On Mar. 31, Rolling Stone released their list of rock's best drummers, which is a companion piece to their lists of pop's best singers and guitarists. To pay tribute to those at the top of the list, we put together a gallery celebrating their contributions to rock as well as cannabis culture. As an extra treat, we threw in some of their best work on the skins. Enjoy!
Ringo Starr (RS Ranking: 14th)
When Bob Dylan introduced The Beatles to marijuana on Aug. 28, 1964, Ringo Starr took the first puff. "I went first. The drummers always go first," Starr told Conan O'Brien in 2012. So how was his first time? "I laughed, and I laughed, and I laughed. It was fabulous," he said in The Beatles Anthology.
Charlie Watts (RS Ranking: 12th)
Given The Rolling Stones' reputation for hedonism, you'd think founding member Charlie Watts took part in the cannabis bacchanalia that defined 60s counterculture . But he was actually one of the more straight-laced members of the group. "I was never into drugs much at that time," he told biographer Alan Clayson.
In the 70s, he dabbled with heroin until he was scared straight by an unlikely source. Keith Richards casually intervened in the studio one day when Watts passed out. You know things are bad when Richards thinks you're habit is getting out of control.
Here's Watts thumping out the Stones' ode to never feeling fulfilled.
Mitch Mitchell (RS Ranking: 8th)
Mitch Mitchell will forever live in the shadow of famous bandmate Jimi Hendrix - in terms of his contributions to music as well as cannabis culture. We know that Jimi commonly smoked cannabis before sets. But the man laying a thunderous backbeat for the rock trio was quiet on the subject. Still, there's no doubt that his work encouraged a lot of people to get "experienced" in the 60s.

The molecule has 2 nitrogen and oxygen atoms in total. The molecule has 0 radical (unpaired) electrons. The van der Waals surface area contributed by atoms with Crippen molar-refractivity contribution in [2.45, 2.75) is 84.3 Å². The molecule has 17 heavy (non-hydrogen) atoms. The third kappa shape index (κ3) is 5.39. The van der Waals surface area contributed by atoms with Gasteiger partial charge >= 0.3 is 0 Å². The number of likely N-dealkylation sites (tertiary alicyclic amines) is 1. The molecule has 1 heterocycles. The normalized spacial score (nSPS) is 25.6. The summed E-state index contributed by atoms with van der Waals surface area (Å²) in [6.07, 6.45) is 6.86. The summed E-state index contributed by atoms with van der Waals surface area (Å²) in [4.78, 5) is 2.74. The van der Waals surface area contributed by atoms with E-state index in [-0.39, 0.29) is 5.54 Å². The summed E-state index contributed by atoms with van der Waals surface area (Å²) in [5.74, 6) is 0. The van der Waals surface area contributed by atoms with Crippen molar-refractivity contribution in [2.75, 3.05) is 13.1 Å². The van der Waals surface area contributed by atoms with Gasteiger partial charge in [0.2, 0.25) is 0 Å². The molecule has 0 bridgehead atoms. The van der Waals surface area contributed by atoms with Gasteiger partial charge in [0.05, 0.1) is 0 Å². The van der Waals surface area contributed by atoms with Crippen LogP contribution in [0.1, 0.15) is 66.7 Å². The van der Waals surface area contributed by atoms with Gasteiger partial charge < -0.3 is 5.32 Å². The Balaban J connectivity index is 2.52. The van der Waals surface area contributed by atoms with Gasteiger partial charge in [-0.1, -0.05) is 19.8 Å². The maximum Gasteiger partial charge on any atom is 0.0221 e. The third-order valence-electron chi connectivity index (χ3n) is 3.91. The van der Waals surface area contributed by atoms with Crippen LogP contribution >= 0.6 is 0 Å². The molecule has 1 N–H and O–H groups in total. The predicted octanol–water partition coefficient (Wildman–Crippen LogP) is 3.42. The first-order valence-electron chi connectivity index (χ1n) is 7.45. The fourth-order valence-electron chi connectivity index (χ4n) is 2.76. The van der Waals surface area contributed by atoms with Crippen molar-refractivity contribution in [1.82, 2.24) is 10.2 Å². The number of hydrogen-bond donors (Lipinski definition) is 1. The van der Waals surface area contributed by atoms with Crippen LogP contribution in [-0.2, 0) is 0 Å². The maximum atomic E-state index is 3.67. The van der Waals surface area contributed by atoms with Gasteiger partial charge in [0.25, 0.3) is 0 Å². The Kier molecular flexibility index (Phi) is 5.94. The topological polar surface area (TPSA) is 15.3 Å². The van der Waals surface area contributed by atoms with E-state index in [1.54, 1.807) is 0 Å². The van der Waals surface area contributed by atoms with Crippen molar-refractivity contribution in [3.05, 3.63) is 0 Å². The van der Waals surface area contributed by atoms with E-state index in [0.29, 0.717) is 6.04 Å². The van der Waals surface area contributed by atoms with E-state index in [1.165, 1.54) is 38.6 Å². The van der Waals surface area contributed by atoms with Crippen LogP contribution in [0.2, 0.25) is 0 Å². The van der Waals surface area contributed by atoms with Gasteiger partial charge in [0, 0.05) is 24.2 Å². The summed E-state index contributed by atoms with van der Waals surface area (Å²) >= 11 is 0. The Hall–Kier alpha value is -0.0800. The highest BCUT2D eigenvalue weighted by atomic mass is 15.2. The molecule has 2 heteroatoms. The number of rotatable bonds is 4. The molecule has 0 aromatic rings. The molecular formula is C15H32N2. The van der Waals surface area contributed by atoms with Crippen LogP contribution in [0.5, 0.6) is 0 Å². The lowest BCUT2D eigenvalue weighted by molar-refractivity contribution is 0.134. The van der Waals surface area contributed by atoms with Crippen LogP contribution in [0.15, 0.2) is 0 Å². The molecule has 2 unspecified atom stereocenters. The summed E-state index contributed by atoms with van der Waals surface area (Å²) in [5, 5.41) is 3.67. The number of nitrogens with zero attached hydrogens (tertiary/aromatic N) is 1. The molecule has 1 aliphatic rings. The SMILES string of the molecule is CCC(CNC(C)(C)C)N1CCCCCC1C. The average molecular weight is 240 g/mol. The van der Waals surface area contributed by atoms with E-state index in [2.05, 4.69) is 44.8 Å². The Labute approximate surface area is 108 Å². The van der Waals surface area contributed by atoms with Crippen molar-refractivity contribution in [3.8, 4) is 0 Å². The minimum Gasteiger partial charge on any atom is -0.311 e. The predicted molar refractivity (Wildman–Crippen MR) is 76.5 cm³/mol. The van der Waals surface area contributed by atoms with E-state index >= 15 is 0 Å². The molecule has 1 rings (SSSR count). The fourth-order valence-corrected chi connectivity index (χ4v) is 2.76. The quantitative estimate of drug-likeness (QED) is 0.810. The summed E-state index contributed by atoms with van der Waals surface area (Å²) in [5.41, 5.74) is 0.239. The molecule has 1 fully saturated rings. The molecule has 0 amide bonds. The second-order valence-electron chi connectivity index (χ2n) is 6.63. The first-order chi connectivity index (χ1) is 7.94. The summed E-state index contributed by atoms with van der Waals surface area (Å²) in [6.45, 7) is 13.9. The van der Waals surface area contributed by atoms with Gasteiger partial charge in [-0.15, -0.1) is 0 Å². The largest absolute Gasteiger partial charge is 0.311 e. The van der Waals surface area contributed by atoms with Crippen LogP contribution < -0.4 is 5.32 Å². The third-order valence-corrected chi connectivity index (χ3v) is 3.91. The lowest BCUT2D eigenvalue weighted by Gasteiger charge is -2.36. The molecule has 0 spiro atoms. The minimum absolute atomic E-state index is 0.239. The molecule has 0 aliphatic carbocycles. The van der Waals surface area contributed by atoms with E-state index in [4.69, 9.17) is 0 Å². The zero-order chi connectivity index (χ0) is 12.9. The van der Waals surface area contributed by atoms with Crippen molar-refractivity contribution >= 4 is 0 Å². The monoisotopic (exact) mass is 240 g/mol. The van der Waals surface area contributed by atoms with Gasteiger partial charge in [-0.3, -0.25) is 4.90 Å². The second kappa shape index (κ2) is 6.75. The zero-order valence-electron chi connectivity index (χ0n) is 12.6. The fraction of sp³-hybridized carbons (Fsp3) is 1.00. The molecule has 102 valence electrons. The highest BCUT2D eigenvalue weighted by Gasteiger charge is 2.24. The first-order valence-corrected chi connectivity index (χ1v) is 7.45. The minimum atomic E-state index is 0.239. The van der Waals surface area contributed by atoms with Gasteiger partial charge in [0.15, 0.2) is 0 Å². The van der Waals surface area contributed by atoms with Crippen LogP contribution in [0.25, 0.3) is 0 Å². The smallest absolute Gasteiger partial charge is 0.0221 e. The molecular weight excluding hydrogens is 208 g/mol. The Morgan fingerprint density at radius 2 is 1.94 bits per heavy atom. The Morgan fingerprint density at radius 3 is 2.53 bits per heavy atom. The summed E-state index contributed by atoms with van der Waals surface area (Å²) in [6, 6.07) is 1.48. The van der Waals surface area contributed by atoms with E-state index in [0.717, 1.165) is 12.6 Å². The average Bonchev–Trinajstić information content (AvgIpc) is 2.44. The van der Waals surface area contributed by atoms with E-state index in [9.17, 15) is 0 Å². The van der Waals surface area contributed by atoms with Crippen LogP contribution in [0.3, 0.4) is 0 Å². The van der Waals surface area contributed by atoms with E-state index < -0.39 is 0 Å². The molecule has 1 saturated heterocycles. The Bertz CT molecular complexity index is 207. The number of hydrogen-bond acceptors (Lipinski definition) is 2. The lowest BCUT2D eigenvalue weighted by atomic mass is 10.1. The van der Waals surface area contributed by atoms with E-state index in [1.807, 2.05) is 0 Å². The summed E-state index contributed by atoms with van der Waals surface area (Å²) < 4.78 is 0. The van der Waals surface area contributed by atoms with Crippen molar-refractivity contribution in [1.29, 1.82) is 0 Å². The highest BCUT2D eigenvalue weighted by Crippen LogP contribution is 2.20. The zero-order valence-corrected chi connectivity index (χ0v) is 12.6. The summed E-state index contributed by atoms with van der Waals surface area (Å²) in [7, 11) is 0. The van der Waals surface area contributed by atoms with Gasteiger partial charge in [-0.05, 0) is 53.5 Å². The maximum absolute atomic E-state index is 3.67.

Neil Peart (RS Ranking: 4th)
The Rush percussionist is a marijuana fan, but he doesn't like to make a big deal about it. "I like marijuana," he told Rolling Stone in 2016. "But I'm not going to be the poster child for it." Check out the group's prog rock opus "Xanadu," which is based on the trippy poem by Samuel Taylor Coleridge.
Ginger Baker (RS Ranking: 3rd)
According to rock lore, the British rock trio Cream got its name because Jack Bruce, Ginger Baker and Eric Clapton were the cream of the crop among British musicians. Not so, according to Rolling Stone, who ranked Baker behind Led Zeppelin's John Bonham (the top drummer on their list) and The Who's Keith Moon (the runner up).
But Baker stands out for his legendary cannabis anecdotes. According to his autobiography Hellraiser (2010), Baker infamously got high before beating up The Moody Blues, was once suspected of smuggling marijuana into Jamaica and grew marijuana at home.
Check out Baker's show-stopping drum solo in Cream's farewell concert.